G4YDM - VHF DX Enthusiast

How to Work Distant Stations on VHF

How to work distant stations on VHF

FULL ARTICLE

Radio Hams around the world have the great privilege to use part of the Very High-Frequency radio spectrum to enhance their communication hobby, but how do you work long distance stations on VHF? This part of the radio spectrum is by nature a line of sight band under normal weather conditions, line of sight plus about a third of the distance is the normal range, however, there are conditions that do exist sporadically that offer the keen operator the fun of working many hundreds of miles.

Keep an eye on the weather forecast, sporadic E and Tropospheric ducts occur from time to time and offer good long propagation conditions. Meteor shower trails left behind meteor showers help propagate what is normally a line of sight frequency over several hundred miles.

Temperature inversion over the North Sea has given me the opportunity to contact stations in Scandinavian, this type of propagation occurs during differences in temperature between the sea and the surrounding atmosphere.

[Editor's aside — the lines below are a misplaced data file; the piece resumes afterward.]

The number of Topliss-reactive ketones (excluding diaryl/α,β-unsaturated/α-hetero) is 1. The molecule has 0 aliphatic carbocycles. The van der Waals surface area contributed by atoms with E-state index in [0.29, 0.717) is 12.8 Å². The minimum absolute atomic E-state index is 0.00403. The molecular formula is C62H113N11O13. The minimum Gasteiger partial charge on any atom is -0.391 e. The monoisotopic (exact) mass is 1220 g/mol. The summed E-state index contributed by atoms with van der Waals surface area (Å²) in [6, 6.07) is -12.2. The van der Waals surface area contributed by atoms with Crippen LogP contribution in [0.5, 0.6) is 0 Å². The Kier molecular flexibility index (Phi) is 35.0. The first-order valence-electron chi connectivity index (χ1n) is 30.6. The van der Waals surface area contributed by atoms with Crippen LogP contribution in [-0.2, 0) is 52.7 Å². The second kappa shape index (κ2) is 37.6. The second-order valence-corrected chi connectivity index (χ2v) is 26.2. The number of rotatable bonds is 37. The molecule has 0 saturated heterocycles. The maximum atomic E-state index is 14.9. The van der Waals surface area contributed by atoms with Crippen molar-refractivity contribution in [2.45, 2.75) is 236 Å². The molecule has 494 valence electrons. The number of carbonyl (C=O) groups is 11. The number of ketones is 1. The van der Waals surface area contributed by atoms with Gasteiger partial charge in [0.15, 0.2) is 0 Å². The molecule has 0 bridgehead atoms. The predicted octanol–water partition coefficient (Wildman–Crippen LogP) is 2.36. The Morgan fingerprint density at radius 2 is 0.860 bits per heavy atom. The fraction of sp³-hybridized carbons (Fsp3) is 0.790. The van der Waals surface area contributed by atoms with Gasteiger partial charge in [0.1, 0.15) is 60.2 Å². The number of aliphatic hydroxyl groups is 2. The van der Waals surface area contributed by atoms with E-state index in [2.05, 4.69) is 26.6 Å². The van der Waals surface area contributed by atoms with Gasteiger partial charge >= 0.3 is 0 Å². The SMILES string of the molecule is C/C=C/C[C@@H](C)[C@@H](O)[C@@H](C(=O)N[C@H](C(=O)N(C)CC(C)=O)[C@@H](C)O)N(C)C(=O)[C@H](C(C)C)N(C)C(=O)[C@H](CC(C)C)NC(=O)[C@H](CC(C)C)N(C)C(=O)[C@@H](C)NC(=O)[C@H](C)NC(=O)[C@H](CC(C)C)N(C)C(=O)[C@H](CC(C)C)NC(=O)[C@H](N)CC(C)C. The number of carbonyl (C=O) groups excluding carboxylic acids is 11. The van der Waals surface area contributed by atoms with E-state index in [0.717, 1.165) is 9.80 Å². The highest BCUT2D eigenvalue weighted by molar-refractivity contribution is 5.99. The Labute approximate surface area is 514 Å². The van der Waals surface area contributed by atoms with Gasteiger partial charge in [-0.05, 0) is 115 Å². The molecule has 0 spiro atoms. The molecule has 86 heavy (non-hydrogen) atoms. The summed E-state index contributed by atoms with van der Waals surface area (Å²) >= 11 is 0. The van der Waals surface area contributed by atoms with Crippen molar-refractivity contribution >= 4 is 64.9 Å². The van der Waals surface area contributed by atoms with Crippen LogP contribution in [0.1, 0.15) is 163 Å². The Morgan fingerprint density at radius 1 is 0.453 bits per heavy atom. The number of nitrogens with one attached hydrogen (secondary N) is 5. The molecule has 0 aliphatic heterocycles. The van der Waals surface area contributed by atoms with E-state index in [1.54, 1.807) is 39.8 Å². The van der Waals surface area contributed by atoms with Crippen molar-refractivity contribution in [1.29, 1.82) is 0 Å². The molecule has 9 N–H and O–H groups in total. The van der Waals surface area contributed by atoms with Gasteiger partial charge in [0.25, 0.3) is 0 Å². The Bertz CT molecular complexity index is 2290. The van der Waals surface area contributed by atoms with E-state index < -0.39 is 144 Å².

There is a tremendous amount of loss of signal strength on V.H.F. between the transmitter and the receiver, to counteract this physical fact many operators use a directional aerial comprising a boom where a number of elements have been attached to amplify the power from not only the transmitter, a directional beam amplifies the incoming signal too. Commercial radio masts erected for utility operators can easily overcome this problem by having multiple hilltop repeaters that receive the transmissions; they are then sent to other hilltops via microwave radio links or connected together via fiber cable and the internet.

Working longer distance on VHF is possible if you engage in this activity during certain organized events. Contests and other planned events including field days offer the chance for radio Hams to cover larger distances with their equipment. Linear amplifiers are used to boost the outgoing signal. Head for higher ground during these events, you will be amazed how many contacts can be made from a hilltop location.

Operating from the Pennines offer the VHF Ham radio operator the benefit of height, I have operated in a particular spot on the Pennines that is over 1300 feet above sea level. Using a transportable transceiver and a homemade Yagi aerial, I have communicated with other stations well over 200 miles away under flat radio conditions. Proving that height above sea level gives the operator a great advantage.

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John G4YDM

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